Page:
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5 Peaks of Mission Trails

"I faced my limitations, which gave way to an expanse of emotions"

Standing atop a foggy Cowles mountain.
Standing atop a foggy Cowles mountain.
  • 5 Peaks of Mission Trails
  • Located in San Carlos, the 5-Peak Challenge is a very strenuous hike. With a length of 17 miles and an elevation gain of around 4,300 feet, the hike will take most people 6 to 9 hours if they try in one day. Dogs are allowed but not recommended.
  • Distance from downtown San Diego: 13 miles
  • Hike length: 17 miles • Difficulty: Very strenuous • Season: Year-round


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I was sitting on South Fortuna Peak, picking the mud out of my trail runners with a stick, when I heard a voice from behind me ask, “Are you doing the 5-Peak Challenge, son?”

I pulled out an earbud and spun around to see an elderly man with a white beard and a wide-brimmed hat, leaning on his trekking poles. His face was rosy and his eyes friendly.

“I am,” I said with a grin. “What gave it away?”

“Well, your clothes are soaked, and you got more mud on you than a wild hog.”

I looked at the back of my legs, which were flecked with specks of clay, then laughed. “Yeah, I’m doing the challenge in one go by foot.”

“At once? Well, that’s quite the endeavor.”

“Thank you,” I said. “I know these peaks pretty well and wanted to ring in the new year with a challenge.”

“That’s as good a reason as any,” said the man. “I did the challenge myself a few years back, but over the course of a few months.” He nodded to the 5-Peak Challenge pin that was hanging off his backpack strap. It looked exactly like the one I had in my desk drawer.

“Well, it’s not a race,” I replied. “What matters is that you enjoy doing it.”

The man nodded, and his eyes seemed to twinkle. Then he asked where I started my hike.

Looking at the tower on Cowles.

I pointed at Cowles Mountain and said, “On the backside at the Barker Way Trailhead. I went up the fire road to avoid the crowd. Then I jogged over to Pyles Peak before turning around and heading down the frontside of Cowles.”

“How far is that?” he asked.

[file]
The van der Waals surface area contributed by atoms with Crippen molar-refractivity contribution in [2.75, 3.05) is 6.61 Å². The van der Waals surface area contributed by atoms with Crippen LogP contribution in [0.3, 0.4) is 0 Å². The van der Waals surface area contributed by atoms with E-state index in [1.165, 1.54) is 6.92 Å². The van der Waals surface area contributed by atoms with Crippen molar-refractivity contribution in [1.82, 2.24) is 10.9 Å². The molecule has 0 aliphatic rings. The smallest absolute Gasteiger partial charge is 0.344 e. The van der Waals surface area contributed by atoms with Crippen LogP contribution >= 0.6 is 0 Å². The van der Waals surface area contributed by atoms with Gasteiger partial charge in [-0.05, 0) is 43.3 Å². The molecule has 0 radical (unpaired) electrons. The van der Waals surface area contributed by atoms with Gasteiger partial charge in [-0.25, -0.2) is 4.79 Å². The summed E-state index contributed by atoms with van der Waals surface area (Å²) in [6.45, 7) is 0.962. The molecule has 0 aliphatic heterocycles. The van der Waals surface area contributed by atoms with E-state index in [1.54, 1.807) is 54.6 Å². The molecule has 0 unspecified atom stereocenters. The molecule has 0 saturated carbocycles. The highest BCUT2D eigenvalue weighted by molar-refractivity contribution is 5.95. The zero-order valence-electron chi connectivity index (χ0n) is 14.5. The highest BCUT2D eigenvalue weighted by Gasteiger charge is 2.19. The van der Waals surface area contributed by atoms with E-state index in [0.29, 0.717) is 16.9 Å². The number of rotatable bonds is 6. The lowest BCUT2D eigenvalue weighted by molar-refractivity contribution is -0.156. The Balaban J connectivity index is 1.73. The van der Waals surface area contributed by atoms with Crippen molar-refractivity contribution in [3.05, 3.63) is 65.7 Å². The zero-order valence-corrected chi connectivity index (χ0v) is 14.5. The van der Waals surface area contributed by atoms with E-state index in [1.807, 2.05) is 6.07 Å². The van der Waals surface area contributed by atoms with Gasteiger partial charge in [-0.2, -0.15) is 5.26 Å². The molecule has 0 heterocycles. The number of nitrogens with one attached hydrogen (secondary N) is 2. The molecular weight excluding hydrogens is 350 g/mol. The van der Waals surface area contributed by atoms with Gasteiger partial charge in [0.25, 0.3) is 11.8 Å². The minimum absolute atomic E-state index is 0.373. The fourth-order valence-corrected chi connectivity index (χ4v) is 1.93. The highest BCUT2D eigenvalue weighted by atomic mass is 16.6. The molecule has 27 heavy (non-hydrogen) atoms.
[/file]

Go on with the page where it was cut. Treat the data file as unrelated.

“Oh, a little under six miles, with an elevation gain of just under 2000 feet.”

A breeze twirled by and a thin ray of light peered through the clouds. “And how many peaks do you have left?” he inquired.

“One. From Cowles, I jogged past the Visitor Center along Father Junipero Serra until I got to the dam. Then I went up Oak Canyon to the Fortuna Saddle and hiked straight to the top of North Fortuna. I decided it would be easier to do that third, since it was a steeper incline. Then I turned around and crossed the saddle to get here.”

A quiet Father Junipero Serra road.

“That’s what, another eight miles?” he asked.

“About seven. But the elevation gain isn’t as steep, it’s only 1400 feet or so.”

“And now you only have one more to go,” he said while turning to look across the valley toward Kwaay Paay (kweye pie) Peak. We chatted for a bit longer, but my knees were starting to stiffen, so I got up to signal that it was time to go. The man offered to snap a photo of me on the peak with my phone, which I agreed to; then I thanked him and said goodbye before going on my way.

Me on South Fortuna, photo by the old guy.

It was a gray day and the trail was slick. Winter had just arrived, but a hint of spring was beginning to poke through the earth, thanks to the recent rainstorms. I had walked back to the Fortuna Saddle and was peering down the long sloping path before me. It was steep and muddy, and I was concerned about my tired feet, which had grown cold and numb while resting on South Fortuna. Burdened by fatigue, I took one cautious step down the muddy hil,l then another. The effort was slow and tedious, but I arrived at the bottom without incident — only to suddenly lose my footing and fall flat on my face.

Sitting there like a worm in the mud, I sat and wondered whether I should just give up, when beside me, I saw a tiny blade of grass sticking through the soil. It stood against the breeze, reaching for the sun, and in my exhaustion, I could hear it cheering me on in a soft voice. I sat there a while longer without grace or pride, watching the clouds roll in, then I picked myself up and wandered into Oak Canyon like a tired coyote limping into the brush.

There I met a shallow stream that I walked alongside before stopping at a small waterfall to wash myself. Some kids ran over and began splashing around below me in a swimming hole. Their parents clutched their coffee cups with concern and hissed at the kids to not get too close to me. As the mud washed off me, I flashed the parents an amused smile before starting on the path again in a light jog, gliding over wet stones and passing under century-old oak trees. The sound of my footsteps was muffled by damp leaves, and a fine mist obscured the path. Hikers drifted by with wonder on their faces as they took in the canyon’s beauty.